In synchronization, when one process is in a critical section & another is busy waiting, both are using CPU. But in a uni processor system, in the same clock both cant get the CPU. So there must be a scheduling algorithm for them. Should we consider these while solving synchronization problem or should we think both are doing their work on the same clock while we solve problems in synchronization?
It is very common to run processes on an operating system with a preemptive scheduler. The scheduler can switch between processes at any time: it is unpredictable when the operating system will switch from one process to another.
Unless otherwise specified, this is the model we use when discussing synchronization problems: there may be a switch between processes at any time. This means that in many cases there is no difference between the uniprocessor case and the multiprocessor case: the same execution sequences are possible in both. The operating system effectively pretends that there's one CPU per process.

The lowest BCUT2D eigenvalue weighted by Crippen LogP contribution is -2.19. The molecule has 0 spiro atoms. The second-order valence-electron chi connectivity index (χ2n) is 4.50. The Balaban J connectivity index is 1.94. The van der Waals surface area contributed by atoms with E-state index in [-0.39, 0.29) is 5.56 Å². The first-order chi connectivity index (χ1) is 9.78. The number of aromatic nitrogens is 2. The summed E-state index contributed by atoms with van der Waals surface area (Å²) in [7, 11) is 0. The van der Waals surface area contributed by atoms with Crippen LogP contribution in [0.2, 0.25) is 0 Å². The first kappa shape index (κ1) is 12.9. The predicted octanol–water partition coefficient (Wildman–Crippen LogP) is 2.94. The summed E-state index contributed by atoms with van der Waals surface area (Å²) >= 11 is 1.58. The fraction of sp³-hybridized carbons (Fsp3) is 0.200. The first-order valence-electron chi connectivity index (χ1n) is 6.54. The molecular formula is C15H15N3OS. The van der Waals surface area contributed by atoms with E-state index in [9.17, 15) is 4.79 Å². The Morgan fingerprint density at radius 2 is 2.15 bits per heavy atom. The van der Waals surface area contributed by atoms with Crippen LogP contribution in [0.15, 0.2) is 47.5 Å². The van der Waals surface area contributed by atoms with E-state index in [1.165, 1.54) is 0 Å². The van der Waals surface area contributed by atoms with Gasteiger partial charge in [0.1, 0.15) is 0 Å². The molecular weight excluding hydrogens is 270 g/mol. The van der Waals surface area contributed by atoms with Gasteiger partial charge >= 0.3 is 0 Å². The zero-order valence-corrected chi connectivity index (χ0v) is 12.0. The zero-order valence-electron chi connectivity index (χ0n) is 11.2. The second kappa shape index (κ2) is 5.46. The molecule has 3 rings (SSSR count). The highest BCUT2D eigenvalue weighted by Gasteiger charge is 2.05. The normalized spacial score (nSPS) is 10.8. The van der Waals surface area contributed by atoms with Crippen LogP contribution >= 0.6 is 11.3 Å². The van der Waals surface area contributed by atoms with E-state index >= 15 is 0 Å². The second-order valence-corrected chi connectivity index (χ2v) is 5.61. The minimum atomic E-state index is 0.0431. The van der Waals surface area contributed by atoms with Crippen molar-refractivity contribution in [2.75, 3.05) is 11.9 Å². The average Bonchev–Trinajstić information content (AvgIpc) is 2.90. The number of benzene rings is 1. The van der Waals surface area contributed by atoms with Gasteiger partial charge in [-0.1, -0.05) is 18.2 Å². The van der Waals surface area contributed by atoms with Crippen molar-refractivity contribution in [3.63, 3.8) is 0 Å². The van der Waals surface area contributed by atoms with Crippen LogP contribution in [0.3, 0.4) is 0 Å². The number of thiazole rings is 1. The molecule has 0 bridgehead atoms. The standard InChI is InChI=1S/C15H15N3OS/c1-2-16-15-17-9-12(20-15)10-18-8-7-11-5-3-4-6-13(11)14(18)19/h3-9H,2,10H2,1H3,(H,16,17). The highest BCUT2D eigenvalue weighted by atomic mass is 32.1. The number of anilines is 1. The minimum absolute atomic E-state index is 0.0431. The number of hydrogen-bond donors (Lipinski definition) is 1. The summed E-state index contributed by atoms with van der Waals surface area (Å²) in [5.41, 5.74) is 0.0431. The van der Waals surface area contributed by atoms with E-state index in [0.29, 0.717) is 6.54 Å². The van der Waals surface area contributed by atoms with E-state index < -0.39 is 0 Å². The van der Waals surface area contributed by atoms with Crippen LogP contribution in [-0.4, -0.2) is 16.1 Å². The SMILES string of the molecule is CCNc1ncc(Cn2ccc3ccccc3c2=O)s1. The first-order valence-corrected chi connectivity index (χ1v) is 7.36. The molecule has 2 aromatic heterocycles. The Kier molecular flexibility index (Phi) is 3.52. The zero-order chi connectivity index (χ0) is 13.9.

The switches can even happen in the middle of a high-level instruction. For example, if you write a simple assignment in a high-level language
x := y;
this could translate to multiple machine instructions such as
copy top half from x to y [possible switch] copy bottom half from x to y
load x to register r1 [possible switch] store y from register r1
This is why it's important to know which operations are atomic even in the uniprocessor case.
When you consider synchronization between kernel threads, and you get down to the level of machine instructions, there are things that are not possible in a uniprocessor case, because the kernel decides when a context switch is possible. But to exclude these impossible sequences, you need to know both how the machine instructions work and how the kernel works. If you don't know that then you can't exclude any interleaving of the execution.